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There is a lot going on in this region!

On our 2 1/2 week trip we visited half of the countries that make up former Yugoslavia – Slovenia, Croatia, and Bosnia & Herzegovina.  During this trip – which originated in Venice – we met wine makers and other wine experts that opened our eyes up about this truly fascinating region. We were somewhat familiar with the history of the region, going back to the murder of Archduke Ferdinand in Sarajevo that sparked WWI, extending all the way through the recent Balkan war.  A very important detail, though, had escaped us:  the region’s viticulture and enology.

During our trip we learned that grape growing and wine making in Croatia, for example, go back 2,500 years to the time of the Ancient Greek settlers.  All along the Dalmatian coast of Croatia, grapes were planted and quality wine was made for both domestic use as well as export.  In more recent times, private wine production was hampered by the communist Yugoslav government, resulting in much of the wine industry being cooperatives, with private ownership discouraged.  After the collapse of Yugoslavia, private ownership of land once again emerged and the commercial production of wine once again became vibrant.  For the uninitiated, here is a quick primer on Croatian wines:

Wine Regions.  While there are 300 recognized sub-regions in Croatia, they can be broken down into two broad categories:  Continental and Coastal.  Historically, much of the hype has come from the Coastal region as it encompasses the well-known Istria region (very similar in many ways to Tuscany) and the Dalmatian coastal and island vineyards that produce some of the best wines in Croatia.  However, in the past several years producers in the Continental part of Croatia – primarily Slavonia and Plešivica – have begun making wines that are getting international attention.  We have recently tasted some of these wines, including some delicious sparkling wines, and plan to import them here to the U.S. and offer them on our Topochines Vino online wine store.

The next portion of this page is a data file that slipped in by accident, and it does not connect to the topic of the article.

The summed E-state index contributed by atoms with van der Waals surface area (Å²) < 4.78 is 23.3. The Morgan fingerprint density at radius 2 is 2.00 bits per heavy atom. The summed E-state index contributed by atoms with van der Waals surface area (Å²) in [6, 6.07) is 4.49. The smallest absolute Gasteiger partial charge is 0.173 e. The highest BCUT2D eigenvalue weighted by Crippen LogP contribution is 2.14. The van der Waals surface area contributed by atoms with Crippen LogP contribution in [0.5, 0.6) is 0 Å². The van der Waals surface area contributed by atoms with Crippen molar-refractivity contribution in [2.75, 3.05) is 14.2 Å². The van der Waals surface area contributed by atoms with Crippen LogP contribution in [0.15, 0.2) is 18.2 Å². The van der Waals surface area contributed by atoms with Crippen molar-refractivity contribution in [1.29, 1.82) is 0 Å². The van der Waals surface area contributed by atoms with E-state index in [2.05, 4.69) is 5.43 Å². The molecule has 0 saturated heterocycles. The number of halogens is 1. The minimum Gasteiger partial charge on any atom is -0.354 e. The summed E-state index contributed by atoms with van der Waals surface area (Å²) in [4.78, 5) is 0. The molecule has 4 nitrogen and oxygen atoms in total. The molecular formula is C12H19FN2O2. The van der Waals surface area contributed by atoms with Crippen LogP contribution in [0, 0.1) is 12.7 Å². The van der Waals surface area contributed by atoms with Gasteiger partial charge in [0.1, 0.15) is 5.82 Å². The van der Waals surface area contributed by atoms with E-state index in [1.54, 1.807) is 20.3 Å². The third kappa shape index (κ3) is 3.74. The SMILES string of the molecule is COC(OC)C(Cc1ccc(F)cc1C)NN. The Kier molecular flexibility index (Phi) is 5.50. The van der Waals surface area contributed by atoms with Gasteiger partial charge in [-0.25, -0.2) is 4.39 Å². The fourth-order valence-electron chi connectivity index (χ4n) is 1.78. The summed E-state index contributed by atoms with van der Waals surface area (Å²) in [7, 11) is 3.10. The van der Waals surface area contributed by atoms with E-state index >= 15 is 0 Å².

Even with the recent surge of quality in the Continental region, the focus in Croatia is still on the Coastal regions of Istria and Dalmatia.  Many visitors to Istria compare it to Tuscany, both for its physical resemblance as well as the quality food and wine available.

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Stunning views of Istrian vineyards in Croatia

Both red and white wines are produced in Istria, and vineyards feature both indigenous and international grape varietals.  The most common indigenous white grape grown in Istria is Malvasia; the most common red varietal is Teran.  We are offering a crisp, refreshing Istrian Malvasia from producer Benvenuti:  Buy Malvasia. 

Farther down the coast of Dalmatia one encounters some of the most famous regions and vineyards in all of Croatia. most of them producing wine from indigenous Croatian varietals.  Dalmatia breaks into three geographic sub-regions:  Northern Dalmatia, Interior Dalmatia, and Central/Southern Dalmatia.  These regions are largely dedicated to producing indigenous Croatian white varietals such as Bogdanuša, Debit, Grk, and Ninčuša and red varietals including Crljenak Kaštelanski, Dobričić, Plavina and Plavac Mali.

Geographically, the vineyards and wineries in Dalmatia are stunning and unlike anything we have ever seen.  One of the places we visited was Grgic Vina, the Croatian winery owned by Napa winemaking legend Mike Grgich (of Grgich Hills).  Their winery is a literal stone’s throw from the Adriatic sea and their vineyards a few hundred meters up the slope from the sea.


Grgic Vina on Croatia’s Peljesac Peninsula in Croatia

Along the coast, many of the vineyards can be found on unbelievably sloped hills, some of them with upwards of 45 degree slope with vines running straight up and down the hill.


Plavac Mali vines in Dingac (Croatia)

Obviously, harvest must be done by hand and in most cases the pickers have to be harnessed and tethered due to the extreme slope.

In all of our travels to U.S. and foreign wine regions, we have not seen anything quite like the Dalmatian region of Croatia.  While many vines are on the mainland close to the sea, some of the most famous vineyards are on islands and/or peninsulas:  Hvar, Brac, Korcula, Vis, and the Peljesac Peninsula that houses the Dingac vineyards above.


Island of Korcula, home to Grk and Posip (Croatia)



Island of Hvar  (Croatia)

 In our second installment on Croatia wines, we will go deeper into some of the wines that we think are most special and give more information about some of the most important indigenous varietals.
John & Irene Ingersoll
December 29, 2017